Certainly, destructive co-dependence can and does exist. But I wonder if we've become so protective of our own rights and abilities that we forget that we're made to depend on each other. Not co-dependence. Not independence. Interdependence. Maybe we should celebrate Interdependence Day.

Friday, July 06, 2007


Have you ever woken up and discovered you had no idea who you were? More to the point, maybe you know who you were, but you have no idea who you are?
Sometimes we change so slowly that we don't even realize it's happened until we reflect on what life was like 4 years ago, before the Master's degree. Or that a mere 13 months ago, I'd never owned a home before.
Other times, change happens so fast, you freeze up, holding your breath while you try to catch up with what just happened. Like when I needed to take some time away from people to take care of myself after some difficult experiences. The part of my brain that could connect meaningfully with other people was closed for repairs. Until 11:30 AM on May 30th. I was in the middle of a conversation and I couldn't figure out why I felt like crying. Finally, I caught up with the idea that I was emotionally connecting and responding to what the person was telling me. Being reintroduced to the experience of relationships that suddenly can catch one off guard a bit.
Life is disorienting sometimes. We prepare ourselves for what we think will be an emotional experience, and find we didn't react at all like we expected. Then we get overwhelmed when we least expect it. We do things we never thought we'd be able to do, only to then find we can't do things we always thought we could or should.

Tuesday, July 03, 2007

Top 10 Writing Tricks

Over the weekend I found myself writing. Nothing spectacular, some stuff for church, which led to some updating of promotional material, which led to even more writing. Who knew?
That very question is of some concern. Since I don't know what sparked this sudden interest in writing, I'm not terribly confident in my ability to recreate it. So here's my top ten techniques for writing consistently.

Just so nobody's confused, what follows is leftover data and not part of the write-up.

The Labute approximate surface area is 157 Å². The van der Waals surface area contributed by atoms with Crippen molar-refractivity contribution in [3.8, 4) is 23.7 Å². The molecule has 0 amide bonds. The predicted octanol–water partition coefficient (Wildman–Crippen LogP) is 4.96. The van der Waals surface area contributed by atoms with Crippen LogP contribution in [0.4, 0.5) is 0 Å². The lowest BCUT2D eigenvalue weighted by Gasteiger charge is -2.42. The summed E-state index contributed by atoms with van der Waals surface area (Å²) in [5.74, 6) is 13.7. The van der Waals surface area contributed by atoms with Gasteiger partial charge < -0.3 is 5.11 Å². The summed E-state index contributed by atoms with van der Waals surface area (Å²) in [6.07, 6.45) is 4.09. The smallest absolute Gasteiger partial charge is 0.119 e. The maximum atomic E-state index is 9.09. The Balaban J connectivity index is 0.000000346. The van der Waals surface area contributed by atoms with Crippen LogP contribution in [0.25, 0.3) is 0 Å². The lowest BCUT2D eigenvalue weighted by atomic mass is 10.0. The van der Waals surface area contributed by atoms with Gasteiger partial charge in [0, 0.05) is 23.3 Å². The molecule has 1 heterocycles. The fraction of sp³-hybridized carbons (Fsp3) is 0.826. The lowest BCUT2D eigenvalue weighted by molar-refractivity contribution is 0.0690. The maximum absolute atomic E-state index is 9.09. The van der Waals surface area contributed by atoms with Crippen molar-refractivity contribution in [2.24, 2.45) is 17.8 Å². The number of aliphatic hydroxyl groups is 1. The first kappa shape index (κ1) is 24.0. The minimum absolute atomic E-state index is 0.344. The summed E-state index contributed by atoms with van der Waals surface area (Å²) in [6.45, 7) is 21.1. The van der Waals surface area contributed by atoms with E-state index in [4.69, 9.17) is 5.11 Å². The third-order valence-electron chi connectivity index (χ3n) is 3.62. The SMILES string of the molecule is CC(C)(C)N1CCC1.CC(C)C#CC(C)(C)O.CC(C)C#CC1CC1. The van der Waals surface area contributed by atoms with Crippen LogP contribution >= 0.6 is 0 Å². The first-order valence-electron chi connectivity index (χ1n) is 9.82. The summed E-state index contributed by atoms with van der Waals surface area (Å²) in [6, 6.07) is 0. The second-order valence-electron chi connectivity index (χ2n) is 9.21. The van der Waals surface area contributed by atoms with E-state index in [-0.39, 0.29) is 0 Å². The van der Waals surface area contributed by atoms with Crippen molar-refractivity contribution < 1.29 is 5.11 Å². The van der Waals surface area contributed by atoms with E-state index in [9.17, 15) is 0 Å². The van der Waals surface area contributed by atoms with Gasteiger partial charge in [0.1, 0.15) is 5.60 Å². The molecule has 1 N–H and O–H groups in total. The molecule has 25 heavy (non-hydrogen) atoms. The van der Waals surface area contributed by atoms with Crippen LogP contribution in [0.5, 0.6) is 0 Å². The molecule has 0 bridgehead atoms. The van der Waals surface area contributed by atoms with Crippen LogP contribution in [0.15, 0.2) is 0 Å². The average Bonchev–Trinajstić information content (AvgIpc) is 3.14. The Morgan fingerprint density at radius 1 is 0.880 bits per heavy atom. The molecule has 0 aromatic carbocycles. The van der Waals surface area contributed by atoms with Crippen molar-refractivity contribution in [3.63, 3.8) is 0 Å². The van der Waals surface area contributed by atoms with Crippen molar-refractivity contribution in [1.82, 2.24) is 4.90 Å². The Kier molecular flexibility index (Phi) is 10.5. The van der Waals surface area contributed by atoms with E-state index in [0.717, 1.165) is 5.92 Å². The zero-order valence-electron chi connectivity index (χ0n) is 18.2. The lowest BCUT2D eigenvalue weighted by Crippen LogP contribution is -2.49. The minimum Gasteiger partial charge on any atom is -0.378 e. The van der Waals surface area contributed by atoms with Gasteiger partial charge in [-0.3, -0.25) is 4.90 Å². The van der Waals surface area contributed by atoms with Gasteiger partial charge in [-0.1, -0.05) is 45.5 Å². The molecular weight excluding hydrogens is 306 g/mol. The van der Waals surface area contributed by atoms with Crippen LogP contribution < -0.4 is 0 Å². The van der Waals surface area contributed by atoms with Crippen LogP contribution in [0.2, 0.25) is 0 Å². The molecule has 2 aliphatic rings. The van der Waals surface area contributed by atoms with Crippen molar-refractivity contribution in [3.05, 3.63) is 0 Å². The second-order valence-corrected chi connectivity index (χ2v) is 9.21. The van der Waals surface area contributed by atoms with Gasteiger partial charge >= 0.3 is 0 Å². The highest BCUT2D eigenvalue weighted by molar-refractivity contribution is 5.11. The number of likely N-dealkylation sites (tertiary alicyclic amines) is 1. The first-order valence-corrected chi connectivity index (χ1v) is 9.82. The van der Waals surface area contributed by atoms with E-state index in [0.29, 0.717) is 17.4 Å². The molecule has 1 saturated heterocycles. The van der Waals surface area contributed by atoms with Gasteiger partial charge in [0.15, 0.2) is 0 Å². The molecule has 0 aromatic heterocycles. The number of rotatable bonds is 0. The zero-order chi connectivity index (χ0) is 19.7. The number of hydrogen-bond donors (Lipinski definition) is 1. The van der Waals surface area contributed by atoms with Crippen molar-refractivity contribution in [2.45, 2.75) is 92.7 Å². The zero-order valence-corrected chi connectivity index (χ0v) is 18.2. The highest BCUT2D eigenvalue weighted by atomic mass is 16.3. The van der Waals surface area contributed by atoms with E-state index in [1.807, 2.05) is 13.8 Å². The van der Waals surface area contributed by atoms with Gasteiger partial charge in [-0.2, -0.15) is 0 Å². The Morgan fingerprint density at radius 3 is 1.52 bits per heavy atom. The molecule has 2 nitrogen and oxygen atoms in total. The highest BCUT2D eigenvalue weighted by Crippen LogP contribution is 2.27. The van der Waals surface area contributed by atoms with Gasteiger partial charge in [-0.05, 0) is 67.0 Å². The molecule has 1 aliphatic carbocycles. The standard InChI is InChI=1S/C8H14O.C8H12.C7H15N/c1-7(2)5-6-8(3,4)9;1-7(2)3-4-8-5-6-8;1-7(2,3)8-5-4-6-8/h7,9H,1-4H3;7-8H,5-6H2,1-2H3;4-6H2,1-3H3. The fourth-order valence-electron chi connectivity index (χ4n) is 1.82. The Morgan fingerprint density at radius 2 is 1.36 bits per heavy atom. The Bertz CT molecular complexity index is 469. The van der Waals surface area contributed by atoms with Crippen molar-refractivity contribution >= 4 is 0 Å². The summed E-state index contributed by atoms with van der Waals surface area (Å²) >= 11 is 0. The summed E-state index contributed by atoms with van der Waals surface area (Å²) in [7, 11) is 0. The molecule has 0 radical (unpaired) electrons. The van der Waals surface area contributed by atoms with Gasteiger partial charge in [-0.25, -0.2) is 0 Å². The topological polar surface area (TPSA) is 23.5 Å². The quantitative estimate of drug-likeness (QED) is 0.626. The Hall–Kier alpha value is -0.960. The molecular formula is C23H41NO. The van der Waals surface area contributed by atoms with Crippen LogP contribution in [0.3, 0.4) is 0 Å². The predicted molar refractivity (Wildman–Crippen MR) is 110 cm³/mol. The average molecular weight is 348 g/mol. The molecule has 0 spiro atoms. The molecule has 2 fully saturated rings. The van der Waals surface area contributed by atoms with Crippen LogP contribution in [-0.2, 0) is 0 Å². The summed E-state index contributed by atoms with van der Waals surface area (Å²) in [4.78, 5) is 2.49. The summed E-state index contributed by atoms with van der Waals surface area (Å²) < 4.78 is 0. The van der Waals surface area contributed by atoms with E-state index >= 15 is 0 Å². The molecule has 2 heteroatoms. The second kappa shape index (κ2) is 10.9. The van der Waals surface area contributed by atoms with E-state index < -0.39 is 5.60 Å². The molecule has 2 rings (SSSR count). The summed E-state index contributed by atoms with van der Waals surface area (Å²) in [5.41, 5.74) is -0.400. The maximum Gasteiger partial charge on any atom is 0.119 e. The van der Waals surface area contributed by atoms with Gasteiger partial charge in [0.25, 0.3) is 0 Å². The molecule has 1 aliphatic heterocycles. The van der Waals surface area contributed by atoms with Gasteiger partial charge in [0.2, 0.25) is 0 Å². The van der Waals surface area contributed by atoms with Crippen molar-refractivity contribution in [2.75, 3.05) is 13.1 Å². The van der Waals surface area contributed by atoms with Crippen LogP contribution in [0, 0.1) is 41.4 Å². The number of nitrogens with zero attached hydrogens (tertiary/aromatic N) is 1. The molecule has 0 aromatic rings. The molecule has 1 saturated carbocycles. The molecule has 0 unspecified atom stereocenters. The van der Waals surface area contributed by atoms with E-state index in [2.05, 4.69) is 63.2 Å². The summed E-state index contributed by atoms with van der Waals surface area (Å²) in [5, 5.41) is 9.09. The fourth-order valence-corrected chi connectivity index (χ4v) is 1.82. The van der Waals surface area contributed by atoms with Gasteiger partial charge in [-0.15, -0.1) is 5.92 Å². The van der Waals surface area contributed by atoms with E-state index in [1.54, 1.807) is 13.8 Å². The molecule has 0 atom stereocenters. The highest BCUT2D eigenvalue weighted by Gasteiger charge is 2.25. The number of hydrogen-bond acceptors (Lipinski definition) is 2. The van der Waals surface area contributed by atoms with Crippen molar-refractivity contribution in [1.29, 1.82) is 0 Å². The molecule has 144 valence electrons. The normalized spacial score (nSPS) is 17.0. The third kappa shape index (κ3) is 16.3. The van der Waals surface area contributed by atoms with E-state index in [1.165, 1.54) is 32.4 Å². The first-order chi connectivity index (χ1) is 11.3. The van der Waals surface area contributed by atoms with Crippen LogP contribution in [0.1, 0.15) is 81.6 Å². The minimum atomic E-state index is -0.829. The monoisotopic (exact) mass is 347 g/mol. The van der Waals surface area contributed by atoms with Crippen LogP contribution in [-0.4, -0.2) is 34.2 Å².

1. Tell someone what I'm going to write & when. There's no substitute for accountability.
  2. Set a time related goal. Write for 20 minutes, 3 hours, whatever. Just write for a set length of time.
  3. Set a quantitative goal. Three pages, or 1,000 words. Set a number and write until you hit it, even if you write garbage.
  4. Get jealous. Not usually a good thing, but if a little of the green-eyed monster inspires some good-natured competition, maybe it's not so bad.
  5. For me, it helps to take off my shoes at night. Since my mobility is limited this removes the temptation to get up and put laundry away, etc. Of course, there's still Freecell.
  6. Create rewards. We all know this one. But it's true that reward works better than punishment. Try encouraging yourself to write instead of beating yourself up about it.
  7. Go someplace else. I love my Alphasmart. With my Alphasmart & my journal, I can go anywhere and just write.
  8. Turn off your internal editor. This is a big roadblock for me. My editor is very critical these days. For some reason having stuff like cooking and home & garden shows on helps shut the editor up. I think the background noise distracts him without anything exciting like plot to distract me.
  9. Or turn off the TV. Get rid of all distractions. I've found that a day or weekend retreat of sorts can jump start my writing productivity.
  10. Try reverse psychology. Tell yourself you are not allowed to write until you clean out the closet or garage.

Sunday, July 01, 2007

Good Things

It's been one year today since I bought my condo. I haven't starved or foreclosed yet, so I must be doing something right.
Last night I watched a public television special about Sesame Street. The documentary chronicled the birth of the series in Bangladesh. I found it quite moving to see how they re-conceptualize the show to address the cultural needs of each country they hope to broadcast in. It's comforting to know that Sesame Street is still around.
I treated myself to a few art supplies yesterday. I still cringe a little at spending money on something I'm not very good at, but I'm working on it. With any luck, I'll soon be able to post a photo of my latest handmade book.
The weather here is fabulous. Free air conditioning, anyone?

Current Read: Care of the Soul, Thomas Moore
Current Music: River of Dreams, Billy Joel